At the recent Smarter Analytics Live 2013 forum in Melbourne, IBM senior consultant for enterprise content management solutions Adrian Barfield noted that fraud investigators often spend only 20 percent of their time actually doing the analysis work to uncover data wrong-doing. A full 80 percent of the effort goes toward figuring out what information to use and how to use it since today's data stream includes a diversity of information sources and types. Barfield says this has the effect of flipping the conventional model of security information processing upside-down -- you create the context for your investigation by sifting through large volumes of information.
Barfield cautions that "things are becoming more and more complicated" because analyzing structured data is a different task from analyzing unstructured data. Also, you often need to make a correlation between the two types of data: For example, reconciling structured activity logs with less structured help-desk logs or security incident reports. Security officers need a way to quickly identify patterns and build and deploy new security models.
One such tool to help organize this new security paradigm is the open source Apache UIMA project; Unstructured Information Management applications are software systems that analyze large volumes of unstructured information in order to discover knowledge that is relevant to the user. IBM developed UIMA to help make its Watson artificial intelligence platform a reality.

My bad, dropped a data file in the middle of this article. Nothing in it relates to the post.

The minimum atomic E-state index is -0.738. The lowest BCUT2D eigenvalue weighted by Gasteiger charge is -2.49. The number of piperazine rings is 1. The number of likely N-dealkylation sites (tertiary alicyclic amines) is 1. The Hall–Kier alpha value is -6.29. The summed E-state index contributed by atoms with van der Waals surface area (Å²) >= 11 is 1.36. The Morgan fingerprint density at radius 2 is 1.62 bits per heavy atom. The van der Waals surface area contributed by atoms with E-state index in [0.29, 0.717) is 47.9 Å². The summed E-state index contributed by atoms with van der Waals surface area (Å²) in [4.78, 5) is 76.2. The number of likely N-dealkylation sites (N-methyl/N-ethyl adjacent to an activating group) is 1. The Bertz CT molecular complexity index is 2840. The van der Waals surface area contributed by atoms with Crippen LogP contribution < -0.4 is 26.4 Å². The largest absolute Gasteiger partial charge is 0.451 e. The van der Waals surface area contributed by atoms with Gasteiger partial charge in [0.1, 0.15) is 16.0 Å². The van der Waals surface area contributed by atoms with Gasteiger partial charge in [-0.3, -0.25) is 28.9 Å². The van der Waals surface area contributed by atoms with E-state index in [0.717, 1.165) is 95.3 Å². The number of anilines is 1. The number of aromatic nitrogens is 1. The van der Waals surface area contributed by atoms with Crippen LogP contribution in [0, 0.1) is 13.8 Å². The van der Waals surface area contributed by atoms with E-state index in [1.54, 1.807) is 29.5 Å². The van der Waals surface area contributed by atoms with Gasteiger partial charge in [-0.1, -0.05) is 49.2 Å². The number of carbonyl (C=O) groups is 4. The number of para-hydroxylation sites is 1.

Another IBM tool that helps determine what data is relevant for a fraud investigation is the Intelligent Investigation Manager, a bundle of techniques that optimizes fraud investigation and analysis by dynamically coordinating and reporting on cases and analyzing and visualizing fraud within structured and unstructured data across silos. The component that bridges the gap between structured and unstructured data is Content Analytics with Enterprise Search:
- It allows an investigator to cast a wide search net over a range of data types.
- It provides the ability to make a fast, comprehensive analysis of disparate data types, enabling the user to classify data into usefulness categories. It also helps to identify emerging trends from mountains of data in order to start formulating a modus operandi for the investigation.
Senior Product Manager for the IBM Enterprise Content Management Solutions Jeffrey Douglas explains more about Intelligent Investigation Manager components in this video interview. 10:44